You never know when you install an app what it eventually could drag into your phone. For example, an app in the Google Play Store called CamScanner – Phone PDF was actually a legitimate listing when it first launched. The app was used to scan documents and manage their digital likeness on a phone. But according to security research firm Kaspersky (via Tom's Guide) "However, at some point, that changed, and recent versions of the app shipped with an advertising library containing a malicious module." The researchers involved in investigating the app say that it is possible that the developer didn't even know about it.
The problem here is that this backdoor became part of the app and can launch payload from malicious servers. The report says "As a result, the owners of the module can use an infected device to their benefit in any way they see fit, from showing the victim intrusive advertising to stealing money from their mobile account by charging paid subscriptions." And since the app had been installed over 100 million times, this is a very serious matter indeed.
This malicious app has been installed 100 million times from the Google Play Store
But our early warning system worked again. As Kaspersky notes, "negative user reviews that have been left over the past month have indicated the presence of unwanted features." This is something that Android users, in particular, should do before installing an app from a developer that they are not familiar with. The odds are that you will not be the first user to install a malicious app, so check the most recent reviews; check the most recent reviews and one more time for the West Coast-check the most recent reviews. That is where you will find complaints and comments about odd experiences with an app. These are flashing red warning signs.
If you have the app on your phone, uninstall it immediately. Ironically, it appears that the backdoor had been removed from the app before Google removed the app from the Play Store. Meanwhile, another version of the app called CamScanner HD-Scanner, Fax remains in the Google Play Store and is apparently clean. It has been installed over 1 million times although at this point we'd suggest uninstalling it too. Why take a chance?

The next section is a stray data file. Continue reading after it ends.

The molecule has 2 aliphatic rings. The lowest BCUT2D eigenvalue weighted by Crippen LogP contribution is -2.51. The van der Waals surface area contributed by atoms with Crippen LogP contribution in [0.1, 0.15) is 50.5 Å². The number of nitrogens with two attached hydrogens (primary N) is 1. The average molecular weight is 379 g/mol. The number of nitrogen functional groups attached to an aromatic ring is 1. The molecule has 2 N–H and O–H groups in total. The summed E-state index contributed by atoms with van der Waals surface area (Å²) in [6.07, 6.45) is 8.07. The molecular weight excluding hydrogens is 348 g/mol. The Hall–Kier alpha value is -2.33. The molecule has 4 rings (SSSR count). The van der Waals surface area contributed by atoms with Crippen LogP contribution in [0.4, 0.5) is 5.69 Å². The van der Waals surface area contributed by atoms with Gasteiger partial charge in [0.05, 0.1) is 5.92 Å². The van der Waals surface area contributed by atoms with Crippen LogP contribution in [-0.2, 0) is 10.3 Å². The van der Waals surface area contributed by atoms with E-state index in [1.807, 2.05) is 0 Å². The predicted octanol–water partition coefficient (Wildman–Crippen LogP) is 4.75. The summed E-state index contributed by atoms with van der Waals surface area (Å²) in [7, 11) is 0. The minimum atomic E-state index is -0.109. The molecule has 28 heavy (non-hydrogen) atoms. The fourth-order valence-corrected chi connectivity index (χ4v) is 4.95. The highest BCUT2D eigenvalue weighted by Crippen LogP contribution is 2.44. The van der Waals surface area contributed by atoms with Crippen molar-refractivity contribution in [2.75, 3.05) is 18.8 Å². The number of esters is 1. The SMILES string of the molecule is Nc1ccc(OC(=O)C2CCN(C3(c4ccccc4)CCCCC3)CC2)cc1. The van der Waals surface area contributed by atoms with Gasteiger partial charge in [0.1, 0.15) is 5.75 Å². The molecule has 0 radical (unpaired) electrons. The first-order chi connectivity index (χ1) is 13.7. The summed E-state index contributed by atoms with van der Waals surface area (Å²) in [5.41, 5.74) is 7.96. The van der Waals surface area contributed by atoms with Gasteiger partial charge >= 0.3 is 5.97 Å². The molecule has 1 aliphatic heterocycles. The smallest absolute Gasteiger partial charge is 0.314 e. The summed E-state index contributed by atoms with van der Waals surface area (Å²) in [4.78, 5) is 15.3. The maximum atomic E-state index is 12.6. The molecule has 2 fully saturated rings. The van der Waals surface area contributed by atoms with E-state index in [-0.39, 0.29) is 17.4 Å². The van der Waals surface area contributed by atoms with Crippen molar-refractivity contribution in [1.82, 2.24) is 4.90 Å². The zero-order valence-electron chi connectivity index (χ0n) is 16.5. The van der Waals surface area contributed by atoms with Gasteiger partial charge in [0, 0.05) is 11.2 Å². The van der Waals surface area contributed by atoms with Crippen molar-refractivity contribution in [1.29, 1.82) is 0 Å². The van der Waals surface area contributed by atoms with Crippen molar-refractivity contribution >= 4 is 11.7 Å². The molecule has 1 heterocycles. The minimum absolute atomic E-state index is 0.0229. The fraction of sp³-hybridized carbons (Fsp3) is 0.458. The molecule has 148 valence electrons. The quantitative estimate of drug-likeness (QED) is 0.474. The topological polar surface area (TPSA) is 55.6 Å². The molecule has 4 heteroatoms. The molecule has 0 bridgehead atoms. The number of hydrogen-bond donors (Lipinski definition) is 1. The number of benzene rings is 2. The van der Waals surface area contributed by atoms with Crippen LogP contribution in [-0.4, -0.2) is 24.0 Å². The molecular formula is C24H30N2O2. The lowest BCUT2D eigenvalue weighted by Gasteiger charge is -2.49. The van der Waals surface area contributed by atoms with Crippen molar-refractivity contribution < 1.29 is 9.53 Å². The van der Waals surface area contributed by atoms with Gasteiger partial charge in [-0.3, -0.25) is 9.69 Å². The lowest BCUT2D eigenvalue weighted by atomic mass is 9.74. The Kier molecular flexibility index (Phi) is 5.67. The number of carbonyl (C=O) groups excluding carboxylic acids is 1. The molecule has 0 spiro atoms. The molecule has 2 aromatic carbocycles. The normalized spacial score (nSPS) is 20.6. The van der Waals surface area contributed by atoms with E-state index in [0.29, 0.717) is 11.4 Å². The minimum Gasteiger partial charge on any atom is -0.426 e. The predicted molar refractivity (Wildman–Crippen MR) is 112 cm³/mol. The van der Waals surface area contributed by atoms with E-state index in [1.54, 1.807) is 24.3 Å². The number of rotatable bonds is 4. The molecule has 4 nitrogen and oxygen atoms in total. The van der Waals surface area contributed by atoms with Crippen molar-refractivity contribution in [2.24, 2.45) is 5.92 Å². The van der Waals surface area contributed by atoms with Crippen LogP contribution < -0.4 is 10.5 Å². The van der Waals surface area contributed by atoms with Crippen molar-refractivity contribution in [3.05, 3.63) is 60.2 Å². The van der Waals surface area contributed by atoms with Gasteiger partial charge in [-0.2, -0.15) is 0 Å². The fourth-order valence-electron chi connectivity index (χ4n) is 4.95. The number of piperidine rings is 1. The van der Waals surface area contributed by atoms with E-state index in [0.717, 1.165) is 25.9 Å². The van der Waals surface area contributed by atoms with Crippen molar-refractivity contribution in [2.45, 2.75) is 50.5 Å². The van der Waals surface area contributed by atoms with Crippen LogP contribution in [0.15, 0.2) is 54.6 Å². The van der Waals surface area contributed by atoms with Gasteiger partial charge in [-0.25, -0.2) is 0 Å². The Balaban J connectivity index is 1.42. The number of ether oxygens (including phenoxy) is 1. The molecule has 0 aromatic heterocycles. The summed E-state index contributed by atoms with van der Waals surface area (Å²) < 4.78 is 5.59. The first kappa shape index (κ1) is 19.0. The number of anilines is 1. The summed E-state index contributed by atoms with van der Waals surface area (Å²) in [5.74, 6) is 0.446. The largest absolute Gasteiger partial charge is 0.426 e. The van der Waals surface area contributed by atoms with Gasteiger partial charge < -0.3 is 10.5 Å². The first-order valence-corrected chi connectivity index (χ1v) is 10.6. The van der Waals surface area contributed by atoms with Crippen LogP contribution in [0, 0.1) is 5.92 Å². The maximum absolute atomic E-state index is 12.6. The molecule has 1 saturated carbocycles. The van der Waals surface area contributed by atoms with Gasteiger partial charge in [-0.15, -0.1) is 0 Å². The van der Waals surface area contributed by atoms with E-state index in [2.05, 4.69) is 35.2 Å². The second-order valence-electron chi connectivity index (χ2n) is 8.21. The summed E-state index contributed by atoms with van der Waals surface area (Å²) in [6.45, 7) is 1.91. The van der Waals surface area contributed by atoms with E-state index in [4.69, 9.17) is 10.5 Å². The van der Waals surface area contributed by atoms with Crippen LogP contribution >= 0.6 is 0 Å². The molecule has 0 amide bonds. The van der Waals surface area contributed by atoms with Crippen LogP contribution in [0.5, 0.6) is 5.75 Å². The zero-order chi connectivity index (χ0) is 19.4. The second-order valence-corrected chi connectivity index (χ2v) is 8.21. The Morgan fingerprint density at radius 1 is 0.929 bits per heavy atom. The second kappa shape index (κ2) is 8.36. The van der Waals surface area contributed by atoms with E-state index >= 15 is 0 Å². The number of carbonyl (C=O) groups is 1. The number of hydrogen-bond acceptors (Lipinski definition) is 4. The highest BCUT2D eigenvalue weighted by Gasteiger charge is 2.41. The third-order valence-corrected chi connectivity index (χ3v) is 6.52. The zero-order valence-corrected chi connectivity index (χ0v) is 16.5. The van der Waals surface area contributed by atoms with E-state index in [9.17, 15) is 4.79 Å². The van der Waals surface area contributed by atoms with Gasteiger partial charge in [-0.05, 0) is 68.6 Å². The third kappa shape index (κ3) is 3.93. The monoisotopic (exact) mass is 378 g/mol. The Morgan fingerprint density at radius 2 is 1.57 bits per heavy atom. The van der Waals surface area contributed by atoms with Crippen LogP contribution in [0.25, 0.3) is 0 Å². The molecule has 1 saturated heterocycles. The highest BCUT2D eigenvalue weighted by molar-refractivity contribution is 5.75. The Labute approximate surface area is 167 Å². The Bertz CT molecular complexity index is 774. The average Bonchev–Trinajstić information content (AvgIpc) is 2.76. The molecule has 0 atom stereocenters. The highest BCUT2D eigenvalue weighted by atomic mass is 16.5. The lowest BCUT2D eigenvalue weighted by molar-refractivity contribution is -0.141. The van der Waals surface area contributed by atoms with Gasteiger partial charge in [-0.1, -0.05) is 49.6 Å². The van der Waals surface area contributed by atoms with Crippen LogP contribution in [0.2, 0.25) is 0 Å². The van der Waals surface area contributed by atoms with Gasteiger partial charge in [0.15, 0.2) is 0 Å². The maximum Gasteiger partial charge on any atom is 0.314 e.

Back in February, Google said that it is blocking more malware from getting listed in the Google Play Store. But in this specific situation, the app appeared to be fine and without any issue for some time. Meanwhile, Google Play Protect is supposed to scan apps before and after you install them in an attempt to keep malware off your Android device. Google says that it scans 50 billion apps a day.
Some of the most recent malware-laden apps are nearly impossible to uninstall because the icons disappear after the app is installed. Many of them show ads in the background creating a huge payday for the bad actors. Some will send texts via paid platforms and the phone's owner won't notice anything until he or she is charged for the premium texts. To protect yourself from malicious apps, Google suggests that you refrain from sideloading apps and make sure that you stick to installing all apps "from trusted sources like the Google Play Store." Surely you see the problem with that comment. Still, we have no idea how worse this problem would be without Google Play Protect.
In the meantime, what are you going to do before installing an app from a developer you never heard of? Check the most recent reviews!